Early in 2015 LACO offered me a commission to write a Sinfonia Concertante that would feature the long-serving LACO principal wind players David Shostac (flute), Allan Vogel (oboe), Richard Todd (horn) and Kenneth Munday (bassoon). Naturally I accepted and was thrilled about the opportunity, especially since I would be writing for fabulous soloists with whose playing and instrumental sounds I had become familiar over the years!
After a few days of ruminating on how to approach the composition I decided to take the Sinfonia Concertante concept one step further and additionally highlight the four soloists by giving each of them a mini concerto within the piece. The composition’s full title was the result of serendipity – I’ll let you figure out what it means!
Once I started writing it quickly became clear that the piece would be in one movement, and that the Sinfonia Concertante sections would take care of establishing its main thematic material and general harmonic environment. Also, these would be the more energetic parts of the composition and they would bookmark the four mini concertos, which in turn would represent the more lyrical aspects of the piece. I liked the idea of introducing the soloists via a main theme that would be played in unison by all of them, each in a different octave.
Then, out of the blue, a “fifth element” revealed itself. I had never included a drum set in my concert pieces before, but instantly felt that this would be the right occasion to do so. As it turned out, the drums fulfill several distinct functions within the composition – to support motoric string section rhythms, to independently generate grooves behind atmospheric orchestral textures, and also to venture into the world of free jazz by complimenting some passages with improvised, and not necessarily synchronized gestures.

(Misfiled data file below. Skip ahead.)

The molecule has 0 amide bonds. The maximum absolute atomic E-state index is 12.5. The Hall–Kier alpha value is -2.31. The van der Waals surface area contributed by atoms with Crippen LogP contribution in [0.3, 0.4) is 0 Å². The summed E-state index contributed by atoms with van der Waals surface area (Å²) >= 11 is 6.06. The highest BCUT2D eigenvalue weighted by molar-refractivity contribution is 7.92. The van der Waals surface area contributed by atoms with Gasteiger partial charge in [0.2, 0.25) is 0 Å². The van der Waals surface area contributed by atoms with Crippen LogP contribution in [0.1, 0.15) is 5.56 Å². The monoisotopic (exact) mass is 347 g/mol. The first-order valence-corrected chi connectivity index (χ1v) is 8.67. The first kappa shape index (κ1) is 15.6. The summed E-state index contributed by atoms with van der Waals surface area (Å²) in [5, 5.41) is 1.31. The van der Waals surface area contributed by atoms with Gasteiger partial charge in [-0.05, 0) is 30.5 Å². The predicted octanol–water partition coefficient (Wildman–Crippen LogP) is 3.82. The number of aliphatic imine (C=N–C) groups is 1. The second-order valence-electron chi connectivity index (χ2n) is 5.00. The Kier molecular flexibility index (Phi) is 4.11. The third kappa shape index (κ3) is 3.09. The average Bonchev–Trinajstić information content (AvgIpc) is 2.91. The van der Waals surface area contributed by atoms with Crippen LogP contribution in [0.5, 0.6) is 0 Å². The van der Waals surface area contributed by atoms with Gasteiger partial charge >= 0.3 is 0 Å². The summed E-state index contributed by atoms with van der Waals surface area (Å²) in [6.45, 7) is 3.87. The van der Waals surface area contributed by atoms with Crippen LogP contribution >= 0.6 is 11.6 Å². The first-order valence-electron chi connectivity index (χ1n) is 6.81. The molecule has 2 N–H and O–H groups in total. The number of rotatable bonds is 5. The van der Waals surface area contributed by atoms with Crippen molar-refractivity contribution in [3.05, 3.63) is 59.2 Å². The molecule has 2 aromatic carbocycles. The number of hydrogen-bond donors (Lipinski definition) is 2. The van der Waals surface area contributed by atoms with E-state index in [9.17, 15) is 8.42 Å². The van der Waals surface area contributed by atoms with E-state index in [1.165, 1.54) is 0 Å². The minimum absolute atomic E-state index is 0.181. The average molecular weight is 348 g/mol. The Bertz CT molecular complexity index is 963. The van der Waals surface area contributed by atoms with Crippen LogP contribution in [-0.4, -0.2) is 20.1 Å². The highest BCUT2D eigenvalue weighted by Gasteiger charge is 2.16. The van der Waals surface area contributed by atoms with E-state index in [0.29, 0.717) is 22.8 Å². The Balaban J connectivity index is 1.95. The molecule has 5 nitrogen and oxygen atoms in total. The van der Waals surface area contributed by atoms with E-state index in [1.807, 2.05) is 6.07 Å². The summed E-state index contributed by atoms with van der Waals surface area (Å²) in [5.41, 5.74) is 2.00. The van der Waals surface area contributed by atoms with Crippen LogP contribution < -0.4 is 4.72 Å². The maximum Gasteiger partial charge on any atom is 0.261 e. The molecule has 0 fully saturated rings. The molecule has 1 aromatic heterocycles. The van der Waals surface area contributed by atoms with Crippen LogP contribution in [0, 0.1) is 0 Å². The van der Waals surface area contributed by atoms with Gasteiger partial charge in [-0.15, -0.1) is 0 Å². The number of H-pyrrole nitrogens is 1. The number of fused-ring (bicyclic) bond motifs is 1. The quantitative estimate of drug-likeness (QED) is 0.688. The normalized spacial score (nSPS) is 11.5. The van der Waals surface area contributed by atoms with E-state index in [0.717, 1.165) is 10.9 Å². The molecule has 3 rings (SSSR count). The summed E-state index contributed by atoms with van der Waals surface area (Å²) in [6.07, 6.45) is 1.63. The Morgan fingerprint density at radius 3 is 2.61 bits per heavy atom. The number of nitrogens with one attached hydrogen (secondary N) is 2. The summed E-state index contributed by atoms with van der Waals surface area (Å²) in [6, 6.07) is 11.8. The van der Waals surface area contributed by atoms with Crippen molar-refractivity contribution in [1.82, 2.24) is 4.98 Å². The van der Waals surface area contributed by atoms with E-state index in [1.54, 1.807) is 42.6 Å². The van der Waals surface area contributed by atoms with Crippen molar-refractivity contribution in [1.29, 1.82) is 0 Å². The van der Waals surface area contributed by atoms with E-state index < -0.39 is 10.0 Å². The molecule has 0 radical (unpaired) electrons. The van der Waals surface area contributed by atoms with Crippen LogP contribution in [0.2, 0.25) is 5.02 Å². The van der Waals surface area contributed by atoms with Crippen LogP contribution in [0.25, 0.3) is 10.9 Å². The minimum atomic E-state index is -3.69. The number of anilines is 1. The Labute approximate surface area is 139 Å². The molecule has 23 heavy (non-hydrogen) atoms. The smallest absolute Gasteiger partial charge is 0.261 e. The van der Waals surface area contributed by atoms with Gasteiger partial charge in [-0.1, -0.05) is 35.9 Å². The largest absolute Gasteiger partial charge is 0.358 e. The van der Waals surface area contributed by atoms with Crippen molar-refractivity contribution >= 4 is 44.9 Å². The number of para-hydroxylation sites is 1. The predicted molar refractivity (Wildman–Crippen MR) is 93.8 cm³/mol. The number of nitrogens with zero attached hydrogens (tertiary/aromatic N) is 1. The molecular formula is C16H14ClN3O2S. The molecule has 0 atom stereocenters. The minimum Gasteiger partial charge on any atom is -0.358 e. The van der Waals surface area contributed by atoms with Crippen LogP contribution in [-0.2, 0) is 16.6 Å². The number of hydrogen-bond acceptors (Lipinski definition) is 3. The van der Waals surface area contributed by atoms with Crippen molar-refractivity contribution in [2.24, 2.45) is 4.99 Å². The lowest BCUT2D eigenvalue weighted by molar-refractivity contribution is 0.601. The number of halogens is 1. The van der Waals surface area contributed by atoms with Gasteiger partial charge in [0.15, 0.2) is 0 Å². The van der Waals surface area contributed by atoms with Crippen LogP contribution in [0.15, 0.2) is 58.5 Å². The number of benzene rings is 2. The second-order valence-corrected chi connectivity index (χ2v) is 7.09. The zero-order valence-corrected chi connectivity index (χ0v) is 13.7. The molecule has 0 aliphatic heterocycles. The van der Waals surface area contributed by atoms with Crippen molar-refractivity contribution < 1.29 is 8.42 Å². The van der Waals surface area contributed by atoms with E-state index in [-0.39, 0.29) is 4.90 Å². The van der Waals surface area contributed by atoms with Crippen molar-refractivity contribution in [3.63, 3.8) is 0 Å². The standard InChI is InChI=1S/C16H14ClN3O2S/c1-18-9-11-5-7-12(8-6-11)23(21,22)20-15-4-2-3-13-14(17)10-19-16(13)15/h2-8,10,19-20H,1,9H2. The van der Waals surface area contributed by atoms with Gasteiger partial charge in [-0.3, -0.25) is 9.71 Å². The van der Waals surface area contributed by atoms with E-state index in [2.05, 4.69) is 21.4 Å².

But back to our four soloists. In the outer, Sinfonia Concertante segments they are featured in above-mentioned thematic multi-octave unison passages, in duos (flute-oboe and horn-bassoon), as well as in brief individual solos. Acknowledging the jazz background of flutist David Shostac and hornist Richard Todd, they both have the opportunity of improvising some of their solos, if they choose to do so (written-out alternate solos are notated in the score).
In the four lyrical mini-concertos I wanted to create unique, personal sonic environments for each of the soloists. The principal source of inspiration for these was each musician’s distinct instrumental sound. Musically, the mini-concertos are related to each other through an introductory chord progression established by the strings, and through textural orchestral material already introduced during the opening Sinfonia Concertante segment.
It is always a treat for a composer to be able to write for excellent soloists whom you have heard perform many times, and whom you know on a personal level. Also, having previously worked with LACO and attended many of the orchestra’s concerts, I am familiar with the unique, refined sound of the ensemble as a whole. Now I can imagine maybe a little bit how Haydn must have felt.